The controller 1025 controls the signal generator 1021, thereby causing the signal generator 1021 to generate a signal to be transmitted to the user device 1100. The controller 1025 controls the signal demodulator 1022, thereby causing the signal demodulator 1022 to demodulate a signal received from the user device 1100. The controller 1025 causes the gate driver 1014 to open or close the door 1003 in response to a sensor output from one of a sensor 1041L and a sensor 1041R and communication results with the user device 1100. The controller 1025 periodically controls the communication interface 1026, thereby causing the communication interface 1026 to access a content delivery server (not shown) via a network (not shown) such as the Internet. The controller 1025 thus causes the communication interface 1026 to acquire data of a content and the storage 1013 to store the acquired content data.

A memory 1024, composed of an electrically erasable programmable read only memory (EEPROM), stores required data as necessary.

The communication interface 1026 under the control of the controller 1025 accesses the content delivery server (not shown) via the network (not shown) such as the Internet and acquires the content data.

As shown in FIG. 35, the controller 1025 connects to the storage 1013, the gate drivers 1014L and 1014R, and the sensors 1041L and 1041R. Each of the sensor 1041L and the sensor 1041R is referred to as a sensor 1041 if there is no need for discriminating therebetween.

The sensor 1041 detects a human using laser, and is installed at each of the right side and the left side of the ticket gate 1001. The sensor 1041 outputs a sensor output signal to the controller 1025 when a passenger enters between the +ticket gate 1001-1 and the ticket gate 1001-2. The sensor 1041 has a sensing area just in front of the ticket gate 1001.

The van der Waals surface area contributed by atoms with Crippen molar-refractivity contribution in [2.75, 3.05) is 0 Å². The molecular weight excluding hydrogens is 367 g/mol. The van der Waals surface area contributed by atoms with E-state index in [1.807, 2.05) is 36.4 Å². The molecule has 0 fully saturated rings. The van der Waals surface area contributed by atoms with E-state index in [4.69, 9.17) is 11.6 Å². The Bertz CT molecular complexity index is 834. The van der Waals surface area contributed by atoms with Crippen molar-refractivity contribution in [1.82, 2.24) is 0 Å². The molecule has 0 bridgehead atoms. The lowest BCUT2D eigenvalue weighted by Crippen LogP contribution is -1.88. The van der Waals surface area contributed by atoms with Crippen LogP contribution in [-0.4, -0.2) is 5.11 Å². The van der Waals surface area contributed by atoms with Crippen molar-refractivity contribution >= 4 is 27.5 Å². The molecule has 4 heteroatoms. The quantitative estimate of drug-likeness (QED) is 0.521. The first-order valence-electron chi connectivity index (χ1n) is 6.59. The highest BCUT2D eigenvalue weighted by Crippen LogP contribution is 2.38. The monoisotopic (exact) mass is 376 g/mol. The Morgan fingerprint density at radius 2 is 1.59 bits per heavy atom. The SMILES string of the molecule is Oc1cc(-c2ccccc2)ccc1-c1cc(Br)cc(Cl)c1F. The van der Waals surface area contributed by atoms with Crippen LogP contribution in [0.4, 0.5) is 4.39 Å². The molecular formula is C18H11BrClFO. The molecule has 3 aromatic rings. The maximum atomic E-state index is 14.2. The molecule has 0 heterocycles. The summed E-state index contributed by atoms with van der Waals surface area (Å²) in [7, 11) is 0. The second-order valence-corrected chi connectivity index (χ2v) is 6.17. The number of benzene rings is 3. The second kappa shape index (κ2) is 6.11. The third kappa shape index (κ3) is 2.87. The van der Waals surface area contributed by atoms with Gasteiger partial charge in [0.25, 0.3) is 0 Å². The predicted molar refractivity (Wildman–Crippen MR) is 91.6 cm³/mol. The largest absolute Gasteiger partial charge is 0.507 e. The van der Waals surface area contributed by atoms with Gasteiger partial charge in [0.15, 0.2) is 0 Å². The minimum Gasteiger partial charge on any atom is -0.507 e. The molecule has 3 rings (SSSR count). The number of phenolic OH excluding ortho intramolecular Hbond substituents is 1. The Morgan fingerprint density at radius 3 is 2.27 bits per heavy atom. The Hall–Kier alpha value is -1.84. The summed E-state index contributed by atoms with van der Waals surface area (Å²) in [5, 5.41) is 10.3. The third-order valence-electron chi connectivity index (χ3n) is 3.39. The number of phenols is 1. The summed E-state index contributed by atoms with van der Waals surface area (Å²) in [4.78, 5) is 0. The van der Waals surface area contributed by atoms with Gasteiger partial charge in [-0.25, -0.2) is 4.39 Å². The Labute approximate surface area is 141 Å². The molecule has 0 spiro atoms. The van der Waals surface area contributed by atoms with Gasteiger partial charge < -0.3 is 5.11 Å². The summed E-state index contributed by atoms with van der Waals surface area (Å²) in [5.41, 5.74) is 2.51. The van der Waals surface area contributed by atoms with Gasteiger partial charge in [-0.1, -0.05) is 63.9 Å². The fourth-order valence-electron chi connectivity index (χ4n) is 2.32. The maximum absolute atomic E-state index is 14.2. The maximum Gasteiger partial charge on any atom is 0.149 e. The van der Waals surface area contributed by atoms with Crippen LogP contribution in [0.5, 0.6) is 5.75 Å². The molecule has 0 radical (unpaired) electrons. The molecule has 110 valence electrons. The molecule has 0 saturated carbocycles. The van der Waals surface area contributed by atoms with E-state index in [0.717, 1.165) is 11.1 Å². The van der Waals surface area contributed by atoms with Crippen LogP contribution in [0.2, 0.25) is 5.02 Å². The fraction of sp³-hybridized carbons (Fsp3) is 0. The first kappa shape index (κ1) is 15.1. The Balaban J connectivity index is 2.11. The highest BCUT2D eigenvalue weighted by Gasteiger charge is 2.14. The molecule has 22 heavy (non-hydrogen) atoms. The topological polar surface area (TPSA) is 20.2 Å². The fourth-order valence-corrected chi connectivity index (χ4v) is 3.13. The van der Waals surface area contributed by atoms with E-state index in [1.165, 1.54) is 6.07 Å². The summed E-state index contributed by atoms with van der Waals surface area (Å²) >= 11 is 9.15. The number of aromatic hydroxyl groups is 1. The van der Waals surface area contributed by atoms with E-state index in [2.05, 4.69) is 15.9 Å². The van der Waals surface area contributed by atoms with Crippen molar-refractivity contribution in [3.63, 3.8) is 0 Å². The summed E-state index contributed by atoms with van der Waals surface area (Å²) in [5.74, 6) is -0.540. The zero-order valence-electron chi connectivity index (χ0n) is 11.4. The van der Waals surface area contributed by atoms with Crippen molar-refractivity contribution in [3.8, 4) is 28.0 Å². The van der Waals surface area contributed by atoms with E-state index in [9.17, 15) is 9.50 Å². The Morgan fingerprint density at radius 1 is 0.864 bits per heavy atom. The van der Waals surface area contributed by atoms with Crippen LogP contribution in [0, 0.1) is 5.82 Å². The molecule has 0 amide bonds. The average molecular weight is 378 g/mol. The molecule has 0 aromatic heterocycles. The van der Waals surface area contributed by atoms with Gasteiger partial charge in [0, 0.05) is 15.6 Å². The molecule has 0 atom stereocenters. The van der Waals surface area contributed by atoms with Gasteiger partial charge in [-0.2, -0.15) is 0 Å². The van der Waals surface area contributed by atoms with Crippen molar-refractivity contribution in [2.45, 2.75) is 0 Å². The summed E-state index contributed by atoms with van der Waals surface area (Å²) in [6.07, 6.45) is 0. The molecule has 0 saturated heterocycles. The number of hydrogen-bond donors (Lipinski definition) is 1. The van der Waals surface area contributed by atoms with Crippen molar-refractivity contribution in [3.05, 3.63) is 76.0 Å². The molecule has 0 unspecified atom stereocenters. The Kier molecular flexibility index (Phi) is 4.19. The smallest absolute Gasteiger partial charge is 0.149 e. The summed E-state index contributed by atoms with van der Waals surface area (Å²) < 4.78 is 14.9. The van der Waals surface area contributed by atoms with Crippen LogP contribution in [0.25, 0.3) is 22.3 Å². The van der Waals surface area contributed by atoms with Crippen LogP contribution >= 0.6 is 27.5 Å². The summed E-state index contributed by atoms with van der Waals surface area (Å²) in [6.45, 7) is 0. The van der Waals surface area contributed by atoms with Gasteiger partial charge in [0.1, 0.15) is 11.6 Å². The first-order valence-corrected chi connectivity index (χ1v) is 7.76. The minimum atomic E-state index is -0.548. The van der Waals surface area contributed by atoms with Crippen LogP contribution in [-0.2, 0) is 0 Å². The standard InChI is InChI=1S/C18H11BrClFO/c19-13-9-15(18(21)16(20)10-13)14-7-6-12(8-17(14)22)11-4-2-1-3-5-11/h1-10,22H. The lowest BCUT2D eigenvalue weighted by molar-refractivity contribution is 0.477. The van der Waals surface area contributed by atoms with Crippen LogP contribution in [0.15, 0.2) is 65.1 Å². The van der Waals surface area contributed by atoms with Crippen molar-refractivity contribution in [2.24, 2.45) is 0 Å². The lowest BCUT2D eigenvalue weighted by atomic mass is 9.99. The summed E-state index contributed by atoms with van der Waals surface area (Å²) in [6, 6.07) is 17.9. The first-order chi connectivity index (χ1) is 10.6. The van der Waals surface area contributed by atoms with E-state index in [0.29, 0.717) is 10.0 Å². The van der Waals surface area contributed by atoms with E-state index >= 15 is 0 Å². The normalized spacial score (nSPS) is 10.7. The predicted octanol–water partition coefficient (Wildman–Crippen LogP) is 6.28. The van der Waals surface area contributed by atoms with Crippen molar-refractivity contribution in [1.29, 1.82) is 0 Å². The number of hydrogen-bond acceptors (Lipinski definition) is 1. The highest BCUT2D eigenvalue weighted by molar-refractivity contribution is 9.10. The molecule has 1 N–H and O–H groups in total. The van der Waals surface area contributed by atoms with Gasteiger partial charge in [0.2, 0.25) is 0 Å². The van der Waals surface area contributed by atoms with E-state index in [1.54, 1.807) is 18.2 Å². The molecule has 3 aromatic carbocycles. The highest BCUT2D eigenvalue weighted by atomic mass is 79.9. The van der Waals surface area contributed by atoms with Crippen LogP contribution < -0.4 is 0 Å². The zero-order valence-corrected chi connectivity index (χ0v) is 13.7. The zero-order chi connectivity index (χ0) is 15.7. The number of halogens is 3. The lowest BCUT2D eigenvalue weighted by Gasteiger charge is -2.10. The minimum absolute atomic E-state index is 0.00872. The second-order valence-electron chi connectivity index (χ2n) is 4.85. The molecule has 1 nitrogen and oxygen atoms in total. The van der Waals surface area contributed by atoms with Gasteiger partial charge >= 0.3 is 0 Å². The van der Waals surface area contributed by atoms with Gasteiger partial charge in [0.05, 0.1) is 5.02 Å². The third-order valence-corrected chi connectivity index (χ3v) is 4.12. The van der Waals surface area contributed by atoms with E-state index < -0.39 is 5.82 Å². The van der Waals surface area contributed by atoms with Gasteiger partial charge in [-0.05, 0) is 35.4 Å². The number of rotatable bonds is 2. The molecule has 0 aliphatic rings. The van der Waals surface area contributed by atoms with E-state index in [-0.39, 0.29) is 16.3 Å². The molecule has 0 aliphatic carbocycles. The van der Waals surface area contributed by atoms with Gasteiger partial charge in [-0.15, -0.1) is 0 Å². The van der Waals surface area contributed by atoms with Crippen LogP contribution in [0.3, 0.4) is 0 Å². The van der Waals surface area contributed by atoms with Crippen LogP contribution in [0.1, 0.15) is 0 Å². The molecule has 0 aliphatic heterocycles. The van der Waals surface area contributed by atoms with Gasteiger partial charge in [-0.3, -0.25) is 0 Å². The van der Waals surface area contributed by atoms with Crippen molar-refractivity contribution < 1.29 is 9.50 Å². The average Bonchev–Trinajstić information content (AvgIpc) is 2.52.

The sensor 1041 is not limited to the one using laser. The sensor 1041 may be any type detecting the passage or the presence of a passenger. For example, the sensor 1041 may be a pressure sensor or an optical sensor and installed in each of the signal electrode 1002-1 and the signal electrode 1002-2.

FIG. 37 illustrates the structure of the controller 1025 in the signal processor 1011.

As shown in FIG. 37, the controller 1025 includes a human detector 1051, a device ID acquisition unit 1052, a driving controller 1053, a device ID searcher 1054, a ticket inspection processor 1055, a device ID register 1056, and a delivery processor 1057.

The human detector 1051 detects a human (passenger) in response to the sensor output from one of the sensor 1041L and the sensor 1041R, and supplies the detection result to each of the human detector 1051 and the driving controller 1053.

The device ID acquisition unit 1052 transmits a start command to the user device 1100 of the passenger to notify the user device 1100 of the start of communication, acquires a device identification (ID) transmitted from the user device 1100 in response to the notification, and supplies the acquired device ID to the device ID searcher 1054.